Cognitive behavioral therapy helps nurses manage stress

July 31, 2012
Cognitive behavioral therapy helps nurses manage stress
A once-weekly cognitive behavioral intervention significantly reduces nurses' occupational stress and fatigue and increases vigor, according to research published in the August issue of Applied Nursing Research.

(HealthDay) -- A once-weekly cognitive behavioral intervention (CBI) significantly reduces nurses' occupational stress and fatigue and increases vigor, according to research published in the August issue of Applied Nursing Research.

Sarid Orly, Ph.D., of Ben-Gurion University of the Negev in Beer-Sheva, Israel, and colleagues conducted a study involving 20 who participated in a CBI course and 16 control nurses matched by age, education, marital status, and hospital department. The authors sought to evaluate the impact of CBI on nurses' occupational stress and overall well-being, specifically their sense of (SOC), perceived stress (PSS), and mood states.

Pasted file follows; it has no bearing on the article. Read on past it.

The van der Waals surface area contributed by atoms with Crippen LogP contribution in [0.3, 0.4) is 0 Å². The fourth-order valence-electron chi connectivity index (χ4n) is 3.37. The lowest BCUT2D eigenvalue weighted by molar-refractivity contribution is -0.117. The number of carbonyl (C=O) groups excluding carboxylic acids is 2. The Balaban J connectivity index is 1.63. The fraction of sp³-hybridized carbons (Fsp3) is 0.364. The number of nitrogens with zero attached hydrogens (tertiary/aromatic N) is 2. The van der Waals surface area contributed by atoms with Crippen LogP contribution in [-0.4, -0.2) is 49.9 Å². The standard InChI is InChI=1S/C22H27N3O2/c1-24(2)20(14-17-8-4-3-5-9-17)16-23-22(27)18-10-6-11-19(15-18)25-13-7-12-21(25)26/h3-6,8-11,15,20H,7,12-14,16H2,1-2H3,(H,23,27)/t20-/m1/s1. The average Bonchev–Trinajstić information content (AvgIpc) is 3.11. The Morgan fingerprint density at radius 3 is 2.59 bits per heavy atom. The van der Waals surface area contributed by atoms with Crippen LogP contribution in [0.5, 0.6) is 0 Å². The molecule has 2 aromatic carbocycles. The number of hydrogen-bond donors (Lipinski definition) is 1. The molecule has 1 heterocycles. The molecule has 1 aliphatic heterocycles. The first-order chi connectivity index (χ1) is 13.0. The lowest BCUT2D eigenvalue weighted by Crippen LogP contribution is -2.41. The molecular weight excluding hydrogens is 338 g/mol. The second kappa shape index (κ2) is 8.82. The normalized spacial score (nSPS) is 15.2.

The researchers found that the 64-hour course, conducted in four-hour increments once per week, yielded significant increases in participants' SOC and vigor when compared with that of control nurses who did not participate in the CBI. PSS and fatigue were also significantly reduced.

"The present study investigated the effects of CBI group intervention upon nurses' perceived SOC, PSS, and mood states in comparison with a ," the authors write. "Results showed that only nurses who had participated in the CBI course had higher SOC, more vigor, less PSS, and less fatigue upon completion of the study."

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